Belfast Telegraph

I believe head's tough love will produce results

By Lindy McDowell

When my younger son was at school, and I know he will forgive me for mentioning this, he was a bit of a scruff. To be totally honest "a bit of" is a bit of an understatement.

I did my very best to spruce him up. But no sooner had he left the house every morning than his regulation school trousers were hoicked down to that weird half-mast level for which they were never designed.

His shirt tail came out, the top button was hastily undone and his strange string of a school tie, its innards spilling out, was pulled loose. By the end of the first week of any term his new blazer always looked like he'd slept in it. In a builder's skip.

For years I tried. Then one day I just gave up. When the Teacher for Uniform Enforcement phoned (as he did regularly) I used the old Titanic excuse. He was all right when he left here.

I smiled a little at the memory when I heard about how Kathleen Gormley, the new principal of Hazelwood Integrated College in Belfast, had provoked the wrath of some parents after it was claimed she'd told pupils: "This is not a school for sluts and scruffs."

Go Ms Gormley I thought. That's the way to do it. As parents, most of us can take on board the suggestion our sons occasionally fall below the standard of immaculate. Scruffs isn't the worst insult.

But what parent wants to hear it said - or inferred - that their young daughter looks like a slut?

That word is so very, very powerful. So very, very derogatory. So very, very inflammatory.

So no, I don't think the parents of Hazelwood were totally out of order - and rejecting discipline per se - when they launched their Facebook campaign against the new head. (Facebook with its reputation for encouraging vicious and hysterical reaction probably wasn't the best way to go about it.)

Ms Gormley has since been big enough to apologise for how any comment she made may have been interpreted. The parents' page has been taken down. Both parties have done the right thing.

And ironically the very things which fuelled the controversy - not just the passion of the head teacher's comments, but also the anger of the parents at her remarks - suggest to me that Hazelwood's future is bright.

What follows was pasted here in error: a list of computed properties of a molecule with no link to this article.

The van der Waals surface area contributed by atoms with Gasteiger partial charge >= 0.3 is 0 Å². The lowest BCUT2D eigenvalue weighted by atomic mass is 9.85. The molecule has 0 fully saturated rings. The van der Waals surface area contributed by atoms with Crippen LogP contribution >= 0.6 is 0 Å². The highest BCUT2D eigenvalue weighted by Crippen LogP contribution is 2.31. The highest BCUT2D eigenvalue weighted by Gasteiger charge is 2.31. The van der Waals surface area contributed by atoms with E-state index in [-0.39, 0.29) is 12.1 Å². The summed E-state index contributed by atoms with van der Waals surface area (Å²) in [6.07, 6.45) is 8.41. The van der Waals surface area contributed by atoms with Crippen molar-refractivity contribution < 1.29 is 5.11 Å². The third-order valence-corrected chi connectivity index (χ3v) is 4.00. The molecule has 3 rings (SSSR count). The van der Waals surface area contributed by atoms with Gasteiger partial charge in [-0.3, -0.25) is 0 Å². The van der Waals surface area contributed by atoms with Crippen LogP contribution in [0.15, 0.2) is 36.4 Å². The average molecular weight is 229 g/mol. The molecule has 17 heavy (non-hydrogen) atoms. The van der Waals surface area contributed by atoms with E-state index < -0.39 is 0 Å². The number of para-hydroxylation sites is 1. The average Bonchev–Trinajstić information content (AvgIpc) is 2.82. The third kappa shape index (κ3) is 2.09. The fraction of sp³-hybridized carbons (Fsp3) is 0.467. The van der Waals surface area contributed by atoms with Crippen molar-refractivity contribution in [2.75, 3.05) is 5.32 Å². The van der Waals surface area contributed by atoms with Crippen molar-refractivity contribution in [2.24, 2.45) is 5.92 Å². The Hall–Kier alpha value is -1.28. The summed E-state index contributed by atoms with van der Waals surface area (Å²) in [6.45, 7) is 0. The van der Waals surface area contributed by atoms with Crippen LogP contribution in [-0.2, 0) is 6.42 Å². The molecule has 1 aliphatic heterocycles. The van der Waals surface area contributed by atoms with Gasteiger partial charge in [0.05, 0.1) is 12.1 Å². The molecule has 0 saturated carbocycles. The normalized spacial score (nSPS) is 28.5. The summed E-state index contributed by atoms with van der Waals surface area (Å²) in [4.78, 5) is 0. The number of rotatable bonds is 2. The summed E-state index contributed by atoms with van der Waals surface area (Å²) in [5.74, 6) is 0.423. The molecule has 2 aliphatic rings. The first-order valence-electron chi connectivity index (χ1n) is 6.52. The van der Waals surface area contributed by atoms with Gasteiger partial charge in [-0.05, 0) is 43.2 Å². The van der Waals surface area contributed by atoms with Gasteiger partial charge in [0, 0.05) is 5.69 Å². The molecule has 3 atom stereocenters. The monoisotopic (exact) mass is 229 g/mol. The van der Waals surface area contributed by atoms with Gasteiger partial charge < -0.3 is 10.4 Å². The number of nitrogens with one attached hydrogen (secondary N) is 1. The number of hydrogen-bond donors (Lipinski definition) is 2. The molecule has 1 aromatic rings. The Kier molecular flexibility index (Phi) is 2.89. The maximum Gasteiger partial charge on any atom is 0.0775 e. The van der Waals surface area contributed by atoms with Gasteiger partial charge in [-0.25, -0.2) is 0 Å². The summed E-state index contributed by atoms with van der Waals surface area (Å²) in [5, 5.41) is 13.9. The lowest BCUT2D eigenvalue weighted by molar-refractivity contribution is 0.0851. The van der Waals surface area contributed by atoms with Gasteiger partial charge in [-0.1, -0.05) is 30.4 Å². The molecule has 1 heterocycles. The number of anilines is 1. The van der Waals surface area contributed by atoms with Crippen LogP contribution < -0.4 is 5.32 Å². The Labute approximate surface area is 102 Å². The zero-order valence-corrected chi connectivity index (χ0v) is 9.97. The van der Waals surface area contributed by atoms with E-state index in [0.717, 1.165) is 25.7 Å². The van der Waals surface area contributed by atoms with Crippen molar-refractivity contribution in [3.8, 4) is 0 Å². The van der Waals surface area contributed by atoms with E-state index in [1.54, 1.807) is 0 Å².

Everything about Ms Gormley - including her impressive CV - commends her as a teacher determined to do her very best for her pupils. She describes herself as very strict. She won't settle for second best and she won't expect her pupils to either. She won't assume that because some come from a disadvantaged background they don't deserve the same opportunities as their more privileged peers. Coming from a poor background myself, I have such empathy with that view.

And as we have seen, the parents of Hazelwood care deeply too. Parents make a very definite decision when they send their children to an integrated school. These are not people who couldn't care less. They too want the very best for those kids.

Teaching staff and parents working in unison is vital in any school. With an inspiring leader like Ms Gormley at the helm such a team can achieve anything.

At the weekend I was talking to a friend about the late, great Ernie Davis, the legendary headmaster of Boys' Model who refused to believe that the children of the working class were any less academically able - or less deserving of a fine education - than the sons and daughters of the well-heeled. Ernie used to say the difference between the Model and the posher grammars was that "they make doctors and teachers and lawyers out of the sons of doctors and teachers and lawyers. We make doctors and teachers and lawyers out of the sons of labourers."

Ernie, I imagine, would have approved of Kathleen Gormley and her vision and her strict standards and her determination, along with the parents, to do her very best for the children of Hazelwood. She - and all of them - deserve that chance.


From Belfast Telegraph